“Look for a minimum of 10 years in practice,” suggests MacMillan. Others recommend an even longer apprenticeship: As in many professions, age equals experience and ability. “I wasn’t any good till my 50s,” jokes Headding, who is nearing 70.

MacMillan also advises seekers to set up an initial consultation with a psychic they want to work with long-term—and to be prepared for as much as a two- to three-month wait. “Often, very good readers are almost impossible to get,” she says. Like most of the psychics interviewed for this article, MacMillan works only through referrals, and does no advertising.

Headding—a chatty, upbeat woman who laughs frequently—points to arrogance as a red flag. “A psychic should never tell you, ‘I’m going to always be right,’” she says. With twin Ph.D.s in psychology and parapsychology, Headding has spent decades helping law enforcement agencies around the world, from the Bay Area to Interpol, solve murders and missing person cases. Owing to her portfolio of well-documented body finds, she has been the subject of numerous television programs as well as university research. Yet, says Headding, who liberally peppers her conversation with salty language, she’s far from infallible. “I’m a psychic who loses her keys,” she quips.

No woo woo: Forensic psychic Sally Headding says that destiny isn’t written in the stars. “We all have self-will,” she says. Photo courtesy Sally Heading.

She’s also a psychic who sometimes finds her job grueling. And after the detailed forensic visions that sometimes come to her, she is done in. “Doing the work is like focusing on the point of a needle for two hours—exhausting!” says Headding. Later, she may have graphic visions of children whose bodies she has helped recover. “I’ve never found a live one,” she confesses with deep chagrin. In her opinion, psychics wear their experience in their bodies like scars; many, she says, suffer from autoimmune diseases and other forms of poor health.

On a happier note, Headding says she once helped a childless woman achieve her dream of motherhood. “I had her read me the list of fertility specialists from her phone book—she lives in Pennsylvania—and I selected a new specialist for her. I advised her that she had two sons coming and that both would require in-vitro surgical procedures prior to delivery, but not to [worry], as the outcome of each surgery would be great. All I had said came to pass and both sons are healthy.” Headding adds that the client’s prior doctor had told her to give up hope, as she would never conceive a child. The psychic says she didn’t “make” her client conceive, but rather sensed that there was indeed something to hope for, and that a different doctor could help.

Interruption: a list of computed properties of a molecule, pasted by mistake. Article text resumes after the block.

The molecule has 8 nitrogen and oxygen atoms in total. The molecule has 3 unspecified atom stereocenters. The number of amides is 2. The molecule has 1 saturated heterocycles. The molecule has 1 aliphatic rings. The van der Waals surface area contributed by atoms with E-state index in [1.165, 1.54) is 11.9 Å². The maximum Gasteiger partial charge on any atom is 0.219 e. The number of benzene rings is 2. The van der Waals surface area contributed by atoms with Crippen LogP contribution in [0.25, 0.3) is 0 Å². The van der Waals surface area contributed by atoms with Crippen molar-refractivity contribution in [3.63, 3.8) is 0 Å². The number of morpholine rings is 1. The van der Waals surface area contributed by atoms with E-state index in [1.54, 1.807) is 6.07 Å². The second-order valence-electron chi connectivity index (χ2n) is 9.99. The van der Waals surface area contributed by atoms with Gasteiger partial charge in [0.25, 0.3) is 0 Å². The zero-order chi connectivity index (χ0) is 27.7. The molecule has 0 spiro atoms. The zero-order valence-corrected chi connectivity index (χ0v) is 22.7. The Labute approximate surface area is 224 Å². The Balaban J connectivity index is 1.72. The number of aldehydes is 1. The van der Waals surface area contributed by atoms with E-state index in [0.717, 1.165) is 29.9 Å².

Future in progress

“A real psychic is like a lighthouse—she doesn’t go looking for the boat,” says Appel, whose clients (among them corporate giants like Holiday Inn, Whole Foods, and Chevron) find her through word of mouth. With a background in bereavement and hospice care, Appel believes that counseling expertise is essential for those in her field. While “a party psychic” doesn’t have to deal with deep issues, she says, “important emotional stuff is going to come up” for clients in the course of a quality reading.

Appel says that her work “can feel magical.” However, she adds, “it’s very grounded in reality, in the natural way things work. Like a good musician, I hear things that other people don’t hear.”

The sensitive type: Sheldon Norberg scopes out a seemingly empty hall. Photo by Pat Mazzera.

“The biggest misconception,” she continues, “is that one’s life is written out somewhere in stone, and if we could just get the proper information we’d go in the right direction.” But in fact, she says, “the future is much more wide open than anyone would like to think. A true psychic looks at probabilities, not certainties. Some probabilities are stronger than others, which makes clairvoyance possible—but they are still [just] probabilities.”

For example, she says, “A woman I’d never met came to see me at a fair, and asked about an extramarital affair she was considering, wondering if it was worth jeopardizing her marriage. I looked at her marriage—meaning I looked with psychic senses—which I noted was in big trouble anyway, frankly not worth saving, though I would never have reported what I saw so bluntly. Then I looked at the man, ‘Ted,’ whom she was intrigued with. He also came through as less than impressive to me. As diplomatically as I could, I told her the problems I saw him wrestling with behind his facade. Then I said, ‘One problem is that you’re a lot smarter than Ted. It’s as if you’re Jane Austen, and he’s like a professor at the local community college.’”